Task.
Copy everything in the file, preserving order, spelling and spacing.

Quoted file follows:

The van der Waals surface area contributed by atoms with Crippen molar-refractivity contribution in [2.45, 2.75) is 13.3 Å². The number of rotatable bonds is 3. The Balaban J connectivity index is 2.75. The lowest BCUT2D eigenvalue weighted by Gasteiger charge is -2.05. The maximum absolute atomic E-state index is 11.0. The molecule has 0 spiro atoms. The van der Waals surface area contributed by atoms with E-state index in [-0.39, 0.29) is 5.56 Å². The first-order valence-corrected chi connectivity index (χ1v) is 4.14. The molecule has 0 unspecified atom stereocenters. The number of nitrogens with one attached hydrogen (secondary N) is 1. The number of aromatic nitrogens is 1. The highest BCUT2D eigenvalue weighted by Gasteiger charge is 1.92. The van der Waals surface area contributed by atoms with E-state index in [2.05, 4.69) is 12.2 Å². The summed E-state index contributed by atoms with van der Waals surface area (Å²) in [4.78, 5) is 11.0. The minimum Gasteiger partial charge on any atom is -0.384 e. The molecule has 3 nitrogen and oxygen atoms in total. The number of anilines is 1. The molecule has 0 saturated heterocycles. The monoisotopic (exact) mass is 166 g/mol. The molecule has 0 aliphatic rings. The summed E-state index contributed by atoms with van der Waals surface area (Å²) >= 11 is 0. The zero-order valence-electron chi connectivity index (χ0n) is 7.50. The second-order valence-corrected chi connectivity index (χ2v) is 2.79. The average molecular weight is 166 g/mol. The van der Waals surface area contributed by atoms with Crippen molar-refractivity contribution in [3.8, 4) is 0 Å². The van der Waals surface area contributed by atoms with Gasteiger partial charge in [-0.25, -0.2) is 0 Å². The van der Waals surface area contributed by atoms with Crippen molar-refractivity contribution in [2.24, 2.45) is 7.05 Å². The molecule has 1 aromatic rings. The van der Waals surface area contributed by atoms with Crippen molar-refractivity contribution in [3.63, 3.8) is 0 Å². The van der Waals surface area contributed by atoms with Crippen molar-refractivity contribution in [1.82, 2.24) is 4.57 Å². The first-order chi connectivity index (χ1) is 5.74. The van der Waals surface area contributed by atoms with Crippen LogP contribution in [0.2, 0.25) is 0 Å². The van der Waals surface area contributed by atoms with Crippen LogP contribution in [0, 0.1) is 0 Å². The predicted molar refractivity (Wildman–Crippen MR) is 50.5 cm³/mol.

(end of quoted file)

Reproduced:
The van der Waals surface area contributed by atoms with Crippen molar-refractivity contribution in [2.45, 2.75) is 13.3 Å². The number of rotatable bonds is 3. The Balaban J connectivity index is 2.75. The lowest BCUT2D eigenvalue weighted by Gasteiger charge is -2.05. The maximum absolute atomic E-state index is 11.0. The molecule has 0 spiro atoms. The van der Waals surface area contributed by atoms with E-state index in [-0.39, 0.29) is 5.56 Å². The first-order valence-corrected chi connectivity index (χ1v) is 4.14. The molecule has 0 unspecified atom stereocenters. The number of nitrogens with one attached hydrogen (secondary N) is 1. The number of aromatic nitrogens is 1. The highest BCUT2D eigenvalue weighted by Gasteiger charge is 1.92. The van der Waals surface area contributed by atoms with E-state index in [2.05, 4.69) is 12.2 Å². The summed E-state index contributed by atoms with van der Waals surface area (Å²) in [4.78, 5) is 11.0. The minimum Gasteiger partial charge on any atom is -0.384 e. The molecule has 3 nitrogen and oxygen atoms in total. The number of anilines is 1. The molecule has 0 saturated heterocycles. The monoisotopic (exact) mass is 166 g/mol. The molecule has 0 aliphatic rings. The summed E-state index contributed by atoms with van der Waals surface area (Å²) >= 11 is 0. The zero-order valence-electron chi connectivity index (χ0n) is 7.50. The second-order valence-corrected chi connectivity index (χ2v) is 2.79. The average molecular weight is 166 g/mol. The van der Waals surface area contributed by atoms with Crippen molar-refractivity contribution in [3.8, 4) is 0 Å². The van der Waals surface area contributed by atoms with Gasteiger partial charge in [-0.25, -0.2) is 0 Å². The van der Waals surface area contributed by atoms with Crippen molar-refractivity contribution in [2.24, 2.45) is 7.05 Å². The molecule has 1 aromatic rings. The van der Waals surface area contributed by atoms with Crippen molar-refractivity contribution in [3.63, 3.8) is 0 Å². The van der Waals surface area contributed by atoms with Crippen molar-refractivity contribution in [1.82, 2.24) is 4.57 Å². The first-order chi connectivity index (χ1) is 5.74. The van der Waals surface area contributed by atoms with Crippen LogP contribution in [0.2, 0.25) is 0 Å². The van der Waals surface area contributed by atoms with Crippen LogP contribution in [0, 0.1) is 0 Å². The predicted molar refractivity (Wildman–Crippen MR) is 50.5 cm³/mol.